Just after midnight on September 18 1961, an aeroplane carrying Dag Hammarskjöld, the dapper secretary-general of the UN, crashed near Ndola in British-run Northern Rhodesia. The Swede was found the next afternoon, unburned but dead beside the charred aircraft. A Rhodesian inquiry blamed pilot error. But that was almost certainly wrong. Most likely, Hammarskjöld was murdered. For once, the conspiracy theories are true. That’s the conclusion of a startling, meticulous, convincing book, written in the understated prose of a Scandinavian crime thriller, by Susan Williams, senior research fellow at the Institute of Commonwealth Studies in London.
“It’s a very well-researched book,” the South African judge Richard Goldstone told me. “A number of people read it and thought something should be done.” An international commission of lawyers including Goldstone is now deciding whether to recommend a new UN inquiry into Hammarskjöld’s death. That inquiry will surely come. It may even reveal who killed Hammarskjöld.
In 1961, the world was watching Congo. As Africa decolonised, the country had gained independence from Belgium. At issue was: would the new African states be truly independent, or would western powers continue to control them?
The issue was tested days after Congo’s independence, when the province of Katanga seceded. Katanga contained most of Congo’s natural resources – including the uranium that had gone into the American atom bombs dropped on Japan. “The US had established global control on the basis of this uranium,” Williams told me. The western powers couldn’t let such precious resources be destroyed or passed to the Soviets.
Katanga’s secession had much western support. Moreover, South Africa and the white-run Central African Federation – comprising today’s Zambia, Malawi and Zimbabwe – feared black rule. In short, many forces opposed the new Africa.
Against these forces stood Hammarskjöld’s UN. The Swede wanted a truly independent Congo, which would include Katanga. After Katanga seceded, UN troops intervened. A hot war developed with Katanga’s white mercenaries. The night Hammarskjöld flew to Ndola hoping to negotiate a ceasefire, his plane took a roundabout route to avoid Katanga’s Fouga jet, which had been raiding the UN’s troops and airbases.
Williams initially dismissed the notion of Hammarskjöld’s murder as “ridiculous”, she told me. “But then, in different archives, I kept coming across more evidence.” Some of the evidence was known in 1961-62, but discounted by two Rhodesian inquiries. Some evidence Williams unearthed herself, from archives and witnesses in countries from Sweden to Zambia. And more continues to surface. Put together, the picture is damning.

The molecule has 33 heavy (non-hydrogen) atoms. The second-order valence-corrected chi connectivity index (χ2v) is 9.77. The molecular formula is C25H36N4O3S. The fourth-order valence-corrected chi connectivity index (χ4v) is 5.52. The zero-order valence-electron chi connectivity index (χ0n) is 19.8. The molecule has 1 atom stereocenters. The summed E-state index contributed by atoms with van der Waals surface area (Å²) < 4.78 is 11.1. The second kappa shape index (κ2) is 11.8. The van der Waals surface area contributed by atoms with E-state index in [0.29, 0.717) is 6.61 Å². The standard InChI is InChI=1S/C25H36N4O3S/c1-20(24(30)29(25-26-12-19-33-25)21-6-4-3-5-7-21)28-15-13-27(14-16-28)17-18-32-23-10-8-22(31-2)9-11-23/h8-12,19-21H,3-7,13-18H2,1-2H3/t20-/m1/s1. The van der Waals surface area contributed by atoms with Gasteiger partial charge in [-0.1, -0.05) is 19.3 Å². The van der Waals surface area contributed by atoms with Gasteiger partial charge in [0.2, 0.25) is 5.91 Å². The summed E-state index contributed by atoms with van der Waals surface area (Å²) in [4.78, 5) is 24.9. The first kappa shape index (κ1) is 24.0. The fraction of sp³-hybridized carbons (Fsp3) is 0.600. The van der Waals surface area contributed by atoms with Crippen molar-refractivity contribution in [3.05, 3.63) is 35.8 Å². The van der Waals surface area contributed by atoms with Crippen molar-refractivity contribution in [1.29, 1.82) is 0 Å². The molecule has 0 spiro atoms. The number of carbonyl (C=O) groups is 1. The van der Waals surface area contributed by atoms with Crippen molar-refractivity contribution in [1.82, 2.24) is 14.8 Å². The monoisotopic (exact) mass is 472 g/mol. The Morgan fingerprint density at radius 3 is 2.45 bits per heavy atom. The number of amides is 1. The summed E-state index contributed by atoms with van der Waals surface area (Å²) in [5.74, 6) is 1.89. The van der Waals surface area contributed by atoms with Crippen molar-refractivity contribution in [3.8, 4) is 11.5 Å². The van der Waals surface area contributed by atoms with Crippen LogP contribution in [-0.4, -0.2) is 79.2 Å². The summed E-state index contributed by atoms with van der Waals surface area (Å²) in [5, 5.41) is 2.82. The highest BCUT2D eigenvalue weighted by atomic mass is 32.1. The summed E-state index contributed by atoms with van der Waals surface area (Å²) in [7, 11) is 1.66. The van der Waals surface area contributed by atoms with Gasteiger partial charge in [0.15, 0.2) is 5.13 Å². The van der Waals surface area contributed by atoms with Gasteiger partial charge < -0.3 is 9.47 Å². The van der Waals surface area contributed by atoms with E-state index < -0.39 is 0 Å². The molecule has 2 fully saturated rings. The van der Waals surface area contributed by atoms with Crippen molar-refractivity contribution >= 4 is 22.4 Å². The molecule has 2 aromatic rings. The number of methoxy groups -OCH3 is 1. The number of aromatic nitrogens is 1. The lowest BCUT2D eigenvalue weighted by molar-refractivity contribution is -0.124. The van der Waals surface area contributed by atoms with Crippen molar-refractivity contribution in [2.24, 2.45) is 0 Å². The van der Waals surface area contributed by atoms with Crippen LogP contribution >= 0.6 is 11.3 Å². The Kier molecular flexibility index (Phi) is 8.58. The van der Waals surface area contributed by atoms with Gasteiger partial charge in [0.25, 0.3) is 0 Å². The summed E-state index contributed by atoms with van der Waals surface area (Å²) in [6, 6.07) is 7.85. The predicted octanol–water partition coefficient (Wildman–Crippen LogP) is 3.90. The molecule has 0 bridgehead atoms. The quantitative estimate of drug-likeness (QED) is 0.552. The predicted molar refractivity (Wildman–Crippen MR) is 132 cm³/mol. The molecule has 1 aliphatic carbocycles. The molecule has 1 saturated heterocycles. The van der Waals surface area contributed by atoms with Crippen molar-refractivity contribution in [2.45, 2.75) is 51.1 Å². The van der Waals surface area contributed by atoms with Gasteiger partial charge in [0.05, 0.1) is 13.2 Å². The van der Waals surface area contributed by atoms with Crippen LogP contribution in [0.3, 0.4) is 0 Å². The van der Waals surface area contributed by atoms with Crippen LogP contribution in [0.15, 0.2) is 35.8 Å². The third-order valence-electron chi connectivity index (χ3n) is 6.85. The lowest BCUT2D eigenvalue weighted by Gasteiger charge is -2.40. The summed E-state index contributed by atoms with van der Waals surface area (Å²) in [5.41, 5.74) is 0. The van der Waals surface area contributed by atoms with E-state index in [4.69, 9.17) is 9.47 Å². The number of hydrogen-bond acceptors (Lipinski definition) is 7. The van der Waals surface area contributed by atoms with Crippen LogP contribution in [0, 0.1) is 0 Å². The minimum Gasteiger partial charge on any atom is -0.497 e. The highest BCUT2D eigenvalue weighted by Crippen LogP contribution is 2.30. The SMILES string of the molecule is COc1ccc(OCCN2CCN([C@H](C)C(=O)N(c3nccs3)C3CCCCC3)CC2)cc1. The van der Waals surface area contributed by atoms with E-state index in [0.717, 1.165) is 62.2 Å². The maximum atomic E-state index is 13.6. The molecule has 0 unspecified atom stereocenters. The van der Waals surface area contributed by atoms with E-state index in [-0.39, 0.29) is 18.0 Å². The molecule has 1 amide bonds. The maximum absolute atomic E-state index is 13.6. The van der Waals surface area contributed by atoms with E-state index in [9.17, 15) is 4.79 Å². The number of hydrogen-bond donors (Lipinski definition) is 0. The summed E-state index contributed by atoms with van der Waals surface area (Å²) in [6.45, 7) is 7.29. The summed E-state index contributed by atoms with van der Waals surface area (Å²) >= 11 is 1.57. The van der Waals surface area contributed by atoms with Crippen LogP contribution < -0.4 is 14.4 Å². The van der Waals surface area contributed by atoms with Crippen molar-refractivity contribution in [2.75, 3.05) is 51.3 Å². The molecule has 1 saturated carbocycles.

For instance, several witnesses in 1961 reported seeing a second plane flying over Hammarskjöld’s, followed by an explosion. The only one of the 16 passengers to survive the crash, the bodyguard Harold Julien, who would die days later, said the aircraft exploded. But the Rhodesian inquiry dismissed black witnesses as unreliable, and Julien was delirious – although his doctor testified otherwise.
Charles M. Southall, in 1961 a young American working for the National Security Agency in Cyprus, recalls listening to a live recording that night of a pilot shooting down Hammarskjöld’s plane. Southall implicates the US’s Central Intelligence Agency. “If the CIA didn’t order Hammarskjöld’s death,” he told Williams, “at least they paid for the bullet.”
And the authorities at Ndola airport behaved suspiciously. Soon after Hammarskjöld’s plane signalled to Ndola its intention to land, it disappeared. The British high commissioner Lord Alport said the plane must have “gone elsewhere”, and closed the airport, a most unusual action when a flight is missing. The next day, the search began late. Hammarskjöld’s plane was officially found 15 hours after it disappeared, just eight miles from the airport.
But Williams produces evidence that the crash scene was located hours before its official discovery. That would have given suspects time to tamper with the wreck; and, possibly, to shoot Hammarskjöld, who may have survived the crash. A photograph of him taken in hospital later showed an apparent whitening out of something on his forehead – “what may have been a bullet hole,” says Goldstone. Indeed, in a memorandum in 1993 Alport wrote, remarkably, that Hammarskjöld “died shortly after the crash”.
Someone killed Hammarskjöld. It’s just not clear who. It’s even possible there were two plots against his plane. The Swede had lots of enemies – Goldstone, who was in Johannesburg in 1961, remembers many South African whites rejoicing at his death – and some were ruthless. Nasty things happened in central Africa. Belgium, for instance, has since admitted having played a role in assassinating Congo’s prime minister Patrice Lumumba in January 1961.
A new UN inquiry might produce embarrassing findings. Even if Rhodesians killed Hammarskjöld without telling the British, the UK would be implicated, because it ran foreign policy for the Central African Federation. There would be even greater embarrassment if American intelligence was involved. Goldstone cautions that we will probably never be sure who did it. “It’s a question of probabilities, not proof beyond all possible doubt,” he says. But almost certainly, there is something to discover.
‘Who Killed Hammarskjöld? The UN, The Cold War and White Supremacy in Africa’, by Susan Williams, is published by Hurst & Co (£20).